Boyer was born in Providence, Rhode Island in 1970, and began composing at the age of 15. His first major composition was a large-scale Requiem Mass in memory of his grandmother, composed while only a teenager. He was named to the first All-USA College Academic Team, comprised of “the 20 best and brightest college students in the nation,” by USA TODAY in 1990. Boyer holds degrees from Rhode Island College (B.A.), which awarded him an honorary doctorate in 2004, and The Hartt School at the University of Hartford (M.M., D.M.A.), which named him Alumnus of the Year in 2002. He also studied privately with John Corigliano and completed the Film and Television Scoring program at the USC Thornton School of Music, where his teachers included the late Elmer Bernstein. Boyer holds the Helen M. Smith Chair in Music at Claremont Graduate University. He resides in Altadena, in the San Gabriel Foothills just north of Los Angeles.

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  • Topic: Creating a Nation II, Part 1: French Jews
    Speaker: Paul Liptz

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    In the 1870s Algerian Jews immigrated to France, followed by Moroccans and Tunisians in the 1950s, thereby changing the nature of the wider community which, until then, had been Ashkenazi. The Vichy period and numerous anti-Jewish events over the years made Aliyah increasingly attractive for traditional Jews people who had earlier regarded Israel as an appealing holiday destination, while others moved to Britain and other western countries. For many, anti-Semitism was not the reason for them settling in Israel but rather the desire to be in an appealing Mediterranean country with Shabbat observance, kosher food and a vibrant culture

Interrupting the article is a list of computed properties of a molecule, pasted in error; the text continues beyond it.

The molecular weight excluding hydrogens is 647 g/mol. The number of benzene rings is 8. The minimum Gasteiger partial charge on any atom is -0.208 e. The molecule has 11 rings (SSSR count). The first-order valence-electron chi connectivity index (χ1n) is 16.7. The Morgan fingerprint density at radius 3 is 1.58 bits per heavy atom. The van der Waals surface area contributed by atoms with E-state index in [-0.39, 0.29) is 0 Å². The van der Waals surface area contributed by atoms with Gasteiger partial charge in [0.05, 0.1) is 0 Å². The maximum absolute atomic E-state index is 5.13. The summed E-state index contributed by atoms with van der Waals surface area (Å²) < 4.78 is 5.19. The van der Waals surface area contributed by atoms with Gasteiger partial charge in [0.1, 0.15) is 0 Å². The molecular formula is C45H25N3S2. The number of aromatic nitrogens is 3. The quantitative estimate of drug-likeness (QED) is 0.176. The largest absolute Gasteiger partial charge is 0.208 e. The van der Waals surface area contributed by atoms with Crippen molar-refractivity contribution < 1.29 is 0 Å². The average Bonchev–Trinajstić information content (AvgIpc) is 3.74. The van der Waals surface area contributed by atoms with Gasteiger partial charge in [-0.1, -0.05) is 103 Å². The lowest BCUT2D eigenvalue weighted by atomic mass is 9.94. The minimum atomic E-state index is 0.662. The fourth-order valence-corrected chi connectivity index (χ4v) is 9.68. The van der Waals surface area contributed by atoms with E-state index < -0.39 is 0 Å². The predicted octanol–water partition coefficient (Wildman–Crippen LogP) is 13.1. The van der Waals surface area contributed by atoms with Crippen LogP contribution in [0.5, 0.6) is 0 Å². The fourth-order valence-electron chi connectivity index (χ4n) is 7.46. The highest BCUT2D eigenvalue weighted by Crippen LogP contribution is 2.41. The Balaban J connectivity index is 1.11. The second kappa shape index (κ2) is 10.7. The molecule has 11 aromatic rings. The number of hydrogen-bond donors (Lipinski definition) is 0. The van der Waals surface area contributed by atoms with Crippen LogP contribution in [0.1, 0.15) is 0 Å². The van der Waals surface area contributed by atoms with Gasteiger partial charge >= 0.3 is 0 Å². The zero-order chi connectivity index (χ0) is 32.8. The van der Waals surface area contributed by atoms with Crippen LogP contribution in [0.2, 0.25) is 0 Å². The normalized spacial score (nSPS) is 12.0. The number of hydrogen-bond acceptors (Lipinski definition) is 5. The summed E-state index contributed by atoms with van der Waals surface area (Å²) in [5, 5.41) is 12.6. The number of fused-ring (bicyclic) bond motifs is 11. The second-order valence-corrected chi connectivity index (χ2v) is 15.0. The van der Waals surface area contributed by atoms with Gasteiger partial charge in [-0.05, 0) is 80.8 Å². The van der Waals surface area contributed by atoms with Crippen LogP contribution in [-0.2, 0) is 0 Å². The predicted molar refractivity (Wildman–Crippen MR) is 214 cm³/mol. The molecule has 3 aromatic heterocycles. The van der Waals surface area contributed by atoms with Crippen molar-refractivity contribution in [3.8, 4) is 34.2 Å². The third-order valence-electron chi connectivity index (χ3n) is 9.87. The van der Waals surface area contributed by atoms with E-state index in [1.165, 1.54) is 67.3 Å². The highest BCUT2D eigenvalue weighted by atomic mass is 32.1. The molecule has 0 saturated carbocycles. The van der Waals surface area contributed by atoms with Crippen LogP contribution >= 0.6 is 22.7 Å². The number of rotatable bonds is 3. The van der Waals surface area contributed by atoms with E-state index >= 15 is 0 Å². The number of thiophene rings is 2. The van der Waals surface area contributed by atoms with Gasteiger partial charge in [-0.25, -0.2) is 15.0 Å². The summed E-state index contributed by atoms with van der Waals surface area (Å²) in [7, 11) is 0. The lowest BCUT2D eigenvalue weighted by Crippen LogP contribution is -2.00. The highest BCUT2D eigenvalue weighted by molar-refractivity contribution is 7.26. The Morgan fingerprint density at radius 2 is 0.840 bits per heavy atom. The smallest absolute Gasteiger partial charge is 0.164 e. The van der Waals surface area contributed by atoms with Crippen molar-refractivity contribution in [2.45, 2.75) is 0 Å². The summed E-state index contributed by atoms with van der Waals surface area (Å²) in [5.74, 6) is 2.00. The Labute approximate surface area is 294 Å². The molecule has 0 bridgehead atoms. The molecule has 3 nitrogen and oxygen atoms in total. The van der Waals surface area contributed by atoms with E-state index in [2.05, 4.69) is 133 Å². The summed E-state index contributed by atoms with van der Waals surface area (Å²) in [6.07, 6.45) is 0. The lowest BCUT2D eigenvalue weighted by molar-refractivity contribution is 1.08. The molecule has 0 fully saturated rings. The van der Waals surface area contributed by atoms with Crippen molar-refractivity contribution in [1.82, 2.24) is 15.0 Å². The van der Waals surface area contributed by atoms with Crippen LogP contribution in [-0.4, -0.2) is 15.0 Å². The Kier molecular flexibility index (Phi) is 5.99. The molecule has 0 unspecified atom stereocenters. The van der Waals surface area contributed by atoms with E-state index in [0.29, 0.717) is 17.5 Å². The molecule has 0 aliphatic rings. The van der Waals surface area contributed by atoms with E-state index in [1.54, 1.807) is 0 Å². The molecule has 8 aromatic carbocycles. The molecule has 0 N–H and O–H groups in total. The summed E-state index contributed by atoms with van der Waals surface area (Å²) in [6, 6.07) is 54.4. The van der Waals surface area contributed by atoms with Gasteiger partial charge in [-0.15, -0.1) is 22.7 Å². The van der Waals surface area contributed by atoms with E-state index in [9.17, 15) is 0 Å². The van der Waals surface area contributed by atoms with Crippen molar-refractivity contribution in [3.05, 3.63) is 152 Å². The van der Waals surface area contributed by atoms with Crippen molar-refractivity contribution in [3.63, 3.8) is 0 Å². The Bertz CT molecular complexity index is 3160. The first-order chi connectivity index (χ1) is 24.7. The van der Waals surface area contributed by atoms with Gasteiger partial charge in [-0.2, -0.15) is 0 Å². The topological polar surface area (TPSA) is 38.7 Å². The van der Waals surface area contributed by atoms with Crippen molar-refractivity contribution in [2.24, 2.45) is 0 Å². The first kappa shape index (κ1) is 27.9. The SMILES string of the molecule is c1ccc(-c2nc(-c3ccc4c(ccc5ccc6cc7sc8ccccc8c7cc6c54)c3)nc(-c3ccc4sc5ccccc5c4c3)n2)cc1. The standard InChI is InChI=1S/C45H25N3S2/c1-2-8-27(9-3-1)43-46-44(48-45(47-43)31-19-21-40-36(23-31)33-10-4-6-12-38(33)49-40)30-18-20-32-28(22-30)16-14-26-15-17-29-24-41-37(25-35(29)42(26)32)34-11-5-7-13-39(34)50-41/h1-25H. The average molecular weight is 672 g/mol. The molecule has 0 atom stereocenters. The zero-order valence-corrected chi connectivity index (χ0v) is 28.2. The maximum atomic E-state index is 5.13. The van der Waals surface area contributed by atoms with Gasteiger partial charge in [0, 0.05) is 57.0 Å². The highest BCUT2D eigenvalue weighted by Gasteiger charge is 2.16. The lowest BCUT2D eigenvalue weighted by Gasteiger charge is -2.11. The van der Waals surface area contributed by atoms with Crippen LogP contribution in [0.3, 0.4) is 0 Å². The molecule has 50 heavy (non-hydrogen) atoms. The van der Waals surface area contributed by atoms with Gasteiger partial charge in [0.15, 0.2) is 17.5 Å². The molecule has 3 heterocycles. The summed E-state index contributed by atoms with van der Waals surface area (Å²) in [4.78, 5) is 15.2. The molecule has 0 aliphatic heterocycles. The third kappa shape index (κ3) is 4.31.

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  • Topic: New Insights on the Archaeology of Jerusalem Based on Recent Excavations
    Speaker: Joe Uziel

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    For over 150 years, archaeologists have been working in Jerusalem’s ancient core, trying to piece together the puzzle of its past. With an array of historical sources mentioning and describing Jerusalem, and the archaeological data uncovered by past scholars and explorers, it would seem that the chronicles of Jerusalem have been set in stone. Yet, the opposite is true – there are still so many questions, gaps in understanding and debates regarding the history and its people. In our program, recent discoveries from excavations in ancient Jerusalem – the City of David and the area of the Western Wall of the Temple Mount – will be presented, focusing on what these remains contribute to the questions still left open and how we now see Jerusalem’s millennia-long history.

    Dr. Joe Uziel is an archaeologist at the Israel Antiquities Authority, Jerusalem District, where he has excavated in the City of David, Davidson Center and Western Wall Tunnels. Joe completed his PhD at Bar Ilan University on the Middle Bronze Age in the southern Coastal Plain, and now focuses his research on the history and archaeology of Jerusalem, from its earliest urban establishment some 4000 years ago, and until late antiquity. Joe has advanced methods applied in the field, using new technologies in order to learn about Jerusalem’s ancient population through the application of new tools. Recent discoveries made by Joe and his teams in the field include buildings dating from the First Temple Period, the main street of Second Temple Jerusalem and a Roman theater-like structure, the first such building to be discovered in Jerusalem. Recently, Joe has taken the position of the head of the Dead Sea Scrolls Unit at the IAA.

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  • Topic: Live From Zoomer Canyon I
    Speaker: Featuring Diwon and Joe Buchanan, with Jason Feddy

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    CSP 3-Part Summer Friday Music Series co-sponsored by the Jewish Federation and Merage Jewish Community Center, fully funded by a grant from the Albert and Rhoda Weissman Arts Endowment Fund, a joint program of Jewish Community Foundation Orange County and Jewish Federation.